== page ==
A Study of Some Physical Properties of Two Different Soil Textures Planted with Conocarpus Trees (Conocarpus lancifolius. Engl)
Al-Qadisiyah Journal For Agriculture Sciences,
2017, Volume 7, Issue 2, Pages 128-141
AbstractThis research has been conducted to study the effect of Conocarpus trees and their roots on some of soil physical properties. The soil physical properties are moisture content , bulk density , total porosity , mean weight diameter (dry sieveing) and soil penetration resistance . Some soil samples are collected from two locations : the first location is Agric. College research, Garmat Ali, stations , Basra university , and the second location is Zuwber province farm . The soil texture of the first location is silty clay which is classified as fine clay mixed Calcarious hyperthermic typic torrifluvent, while the soil texture of the second location is sandy loam. This soil is classified with in species Entisol and under species psamments and high group , under high group and family (Typic torri psamments, Calcarious Mixed Hyperthermic). The soil samples are collected from two soil depths( 0 – 30 and 30 – 60) from both locations are planted with Conocarpus trees, their ages ranged between 4 to 5 years . The trees height is 2.5 – 3.0 m . Another soil samples are also collected from unplanted soil with Conocarpus trees. The results reveated that the silty clay soil is significantly surpassed the sandy loam soil in moisture content and mean weight diameter by a percentage of 68.76% and 32.91% respectively . Whereas, the bulk density and soil penetration resistance decreased , while the total porosity of the silty clay soil as compared with sandy loam soil .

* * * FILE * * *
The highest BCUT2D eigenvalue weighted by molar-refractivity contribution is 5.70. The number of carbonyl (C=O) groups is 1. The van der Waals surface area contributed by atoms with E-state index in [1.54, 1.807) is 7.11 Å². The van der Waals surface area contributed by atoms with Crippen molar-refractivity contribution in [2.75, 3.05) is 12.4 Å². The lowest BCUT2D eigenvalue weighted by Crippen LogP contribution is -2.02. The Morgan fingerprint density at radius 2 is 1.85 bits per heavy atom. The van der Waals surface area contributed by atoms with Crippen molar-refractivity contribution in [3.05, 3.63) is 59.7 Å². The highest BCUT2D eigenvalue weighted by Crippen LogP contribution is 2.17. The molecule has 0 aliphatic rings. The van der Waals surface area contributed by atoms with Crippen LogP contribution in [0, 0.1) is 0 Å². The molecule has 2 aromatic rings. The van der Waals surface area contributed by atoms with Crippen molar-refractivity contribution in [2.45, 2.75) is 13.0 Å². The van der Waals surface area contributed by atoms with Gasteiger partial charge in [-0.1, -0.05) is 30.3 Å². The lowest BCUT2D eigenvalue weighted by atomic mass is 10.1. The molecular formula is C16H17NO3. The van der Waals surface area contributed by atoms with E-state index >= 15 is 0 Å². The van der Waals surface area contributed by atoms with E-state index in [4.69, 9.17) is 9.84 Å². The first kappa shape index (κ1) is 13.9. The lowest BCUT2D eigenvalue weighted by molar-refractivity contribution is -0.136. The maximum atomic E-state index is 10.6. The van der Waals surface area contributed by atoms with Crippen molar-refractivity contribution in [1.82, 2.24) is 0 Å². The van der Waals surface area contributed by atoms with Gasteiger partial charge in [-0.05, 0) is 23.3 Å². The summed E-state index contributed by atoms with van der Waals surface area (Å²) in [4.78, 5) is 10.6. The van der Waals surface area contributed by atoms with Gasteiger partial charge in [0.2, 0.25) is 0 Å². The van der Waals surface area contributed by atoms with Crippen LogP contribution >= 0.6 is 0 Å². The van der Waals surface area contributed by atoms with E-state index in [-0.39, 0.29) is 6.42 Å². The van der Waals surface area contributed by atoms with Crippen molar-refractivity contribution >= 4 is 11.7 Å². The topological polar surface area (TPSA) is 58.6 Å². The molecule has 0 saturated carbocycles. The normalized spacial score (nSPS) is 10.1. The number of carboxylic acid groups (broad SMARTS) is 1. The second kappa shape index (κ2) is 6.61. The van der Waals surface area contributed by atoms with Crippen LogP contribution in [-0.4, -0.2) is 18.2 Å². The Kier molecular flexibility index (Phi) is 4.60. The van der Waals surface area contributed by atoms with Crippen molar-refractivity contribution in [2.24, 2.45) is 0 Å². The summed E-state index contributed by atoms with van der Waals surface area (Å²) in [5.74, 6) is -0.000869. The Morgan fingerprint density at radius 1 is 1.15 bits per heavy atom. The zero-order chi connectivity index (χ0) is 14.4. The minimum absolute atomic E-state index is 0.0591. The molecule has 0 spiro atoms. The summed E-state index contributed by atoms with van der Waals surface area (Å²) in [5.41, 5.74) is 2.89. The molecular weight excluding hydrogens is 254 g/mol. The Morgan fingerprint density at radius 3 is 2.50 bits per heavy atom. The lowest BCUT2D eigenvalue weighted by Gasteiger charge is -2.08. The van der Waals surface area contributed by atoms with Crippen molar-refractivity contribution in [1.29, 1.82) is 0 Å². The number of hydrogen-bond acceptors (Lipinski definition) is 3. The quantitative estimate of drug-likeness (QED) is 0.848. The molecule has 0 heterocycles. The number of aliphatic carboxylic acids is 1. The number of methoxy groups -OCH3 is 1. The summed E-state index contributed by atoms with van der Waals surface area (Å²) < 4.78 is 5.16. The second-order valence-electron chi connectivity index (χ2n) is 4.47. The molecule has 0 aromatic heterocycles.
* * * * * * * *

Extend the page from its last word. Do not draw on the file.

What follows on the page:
For unplanted soil, moisture content, the bulk density and the soil penetration resistance are increased as compared with planted soil . The soil depth (30 – 60)cm is surpassed soil depth of ( 0- 30)cm in giving higher values of moisture content and bulk density whereas it does not significantly affect the mean weight diameter and soil penetration resistance .
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